Latin America’s entrepreneurial movement has extended beyond the region’s capital cities to reach locales that, while promising, are often overlooked. And as such, accelerators have followed.
Such is the case of LPHub, an accelerator based in La Plata, Argentina. The organization is headed by Pablo Baldoma (the founder of technology company Suyit and with ties to initiatives like Diagonal Valley, Palermo Valley and Distrito Informático de La Plata) and Nicolás Perazzo (the founder of GOLAB and a professor at the Universidad de La Plata).
With LPHub, Baldoma and Perazzo have set out to provide entrepreneurs and startups an option beyond urban centers like Buenos Aires and Córdoba to accelerate their projects in Argentina.
“We know that in Buenos Aires, there are options for entrepreneurs,” Baldoma explained in an interview with PulsoSocial. “On the one hand, there’s a factual matter – the time it takes to travel from La Plata to Buenos Aires (you lose four hours per day). But on the other hand, there’s a spirit. We want to encourage startups and new companies to generate revenues for their cities and towns. In the case of our city, there are a number of state employees, and average income is less than in, for example, Buenos Aires. We’re looking to new generations of entrepreneurs to impact local economies.”
As such, a concept of a regional hub has emerged that may be replicated in other parts of Argentina:
The challenge is the issue of geography, adding onto that mentoring and training. We’re evaluating the best way for mentors – who are largely located in Buenos Aires, Córdoba, La Plata and Rosario – to share knowledge and know-how with entrepreneurs in every corner of the country without having to travel to regional centers of business. With the technology tools available, it’s completely possible. We’re in the midst of that process with San Martín de los Andes (Neuquén) and Ushuaia.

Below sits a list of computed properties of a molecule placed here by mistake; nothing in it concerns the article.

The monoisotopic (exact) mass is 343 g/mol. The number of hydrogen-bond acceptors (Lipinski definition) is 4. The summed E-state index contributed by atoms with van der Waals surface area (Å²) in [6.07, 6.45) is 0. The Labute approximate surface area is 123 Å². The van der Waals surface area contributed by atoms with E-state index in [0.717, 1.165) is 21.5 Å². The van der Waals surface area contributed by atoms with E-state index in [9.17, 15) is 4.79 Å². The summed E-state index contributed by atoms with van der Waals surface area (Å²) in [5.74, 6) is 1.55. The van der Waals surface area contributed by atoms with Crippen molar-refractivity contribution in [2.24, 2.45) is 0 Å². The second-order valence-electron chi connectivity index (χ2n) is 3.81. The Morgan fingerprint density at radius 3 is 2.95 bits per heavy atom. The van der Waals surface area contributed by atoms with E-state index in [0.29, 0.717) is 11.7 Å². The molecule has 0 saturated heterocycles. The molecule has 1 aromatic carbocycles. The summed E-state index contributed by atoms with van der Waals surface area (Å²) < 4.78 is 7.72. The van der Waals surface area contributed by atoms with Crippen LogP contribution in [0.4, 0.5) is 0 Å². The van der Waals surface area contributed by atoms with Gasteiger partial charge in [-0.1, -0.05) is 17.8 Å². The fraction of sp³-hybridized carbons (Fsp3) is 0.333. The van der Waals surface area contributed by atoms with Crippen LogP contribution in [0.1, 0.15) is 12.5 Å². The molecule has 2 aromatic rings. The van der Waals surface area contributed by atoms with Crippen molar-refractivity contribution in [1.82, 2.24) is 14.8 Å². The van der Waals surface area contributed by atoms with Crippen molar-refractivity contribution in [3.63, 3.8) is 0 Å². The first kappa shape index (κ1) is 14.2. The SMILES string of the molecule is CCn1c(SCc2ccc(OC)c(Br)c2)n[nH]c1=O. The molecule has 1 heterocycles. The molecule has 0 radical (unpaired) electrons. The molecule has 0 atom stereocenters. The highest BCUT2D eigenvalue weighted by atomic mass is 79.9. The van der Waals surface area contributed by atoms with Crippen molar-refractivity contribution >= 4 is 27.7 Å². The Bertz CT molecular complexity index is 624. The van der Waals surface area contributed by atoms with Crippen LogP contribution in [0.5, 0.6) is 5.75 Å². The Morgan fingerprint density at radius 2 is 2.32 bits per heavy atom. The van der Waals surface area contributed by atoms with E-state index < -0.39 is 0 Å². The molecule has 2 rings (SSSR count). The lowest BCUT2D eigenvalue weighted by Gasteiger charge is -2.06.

The question of federalizing chances to access knowledge and capital for entrepreneurs goes hand-in-hand with researching other opportunities and business niches that in urban centers are being neglected.
“It’s a challenge for accelerators to reach a federal level with this knowledge without it being exclusive to LPHub, Wayra, NXTP and Incutex. We want to change the mindsets incubators have on a national level, because they often incubate a number of projects, many of which stay in standby,” Baldoma outlined. “There are many opportunities in agro and renewable energy in different regions, and we want to exploit those possibilities. Copycats are interesting because they validate proven hypotheses, but we believe we need to leave that model, see what doesn’t exist and what hasn’t been proven. It’s riskier, but we believe that someone has to take on that role. One of the clauses we have to commit to is transmitting this to the next generation of startups, which will help those to come.”
An Eye on Social Impact
For this first cycle, LPHub received 50 project proposals and selected five. A group of projects for incubation will also be receive attention and mentoring. “The idea is that there will be synergies between all of the projects,” Baldoma emphasized. He added that the accelerator has sought out global thinkers with the potential to make a social impact:
We’ve ruled out projects that are, perhaps, more interesting businesses but that we don’t think have a social impact. We need to work together with governments and universities. We have an agreement with all of the universities in La Plata in hopes of supporting many of the projects born out of them. At the same time, we have ties with the municipal, provincial and national governments through distinct initiatives. Along with Minerva, we are the two initiatives backed to support entrepreneurs in this city. The idea is that these entrepreneurs and businesses will make a big impact on society and be key for creating jobs.
With respect to the formal conditions involved, teams will receive between US$20,000 and US$25,000 and undergo a six-month acceleration process, with the option of extending it to a year. “We offer them work space and access to a network of mentors. We work with our own fund, but we have agreements with the IAE, Cygnus and others. Even if we don’t accelerate them, all of the projects will circulate through our network of funds and investors,” he explained.
While all of the selected projects are technology based, there is a clear preference towards certain verticals, such as renewable energy. LPHub isn’t looking for NGOs, but instead businesses that generate revenues and that directly or indirectly improve the surrounding community.
Meet first batch of startups to be accelerated by LPHub in La Plata:
- Awrora: A system for transmitting solar light through fibers.
- Aero Pampero: A company dedicated to wind energy and turbines.
- Kiuno: A solution to eliminate long lines in public and private spaces.
- ReinaMono: A creative audiovisual and gaming studio focused on teaching values to children.
- DeliveryControl: A sales force solution with georeferencing variables.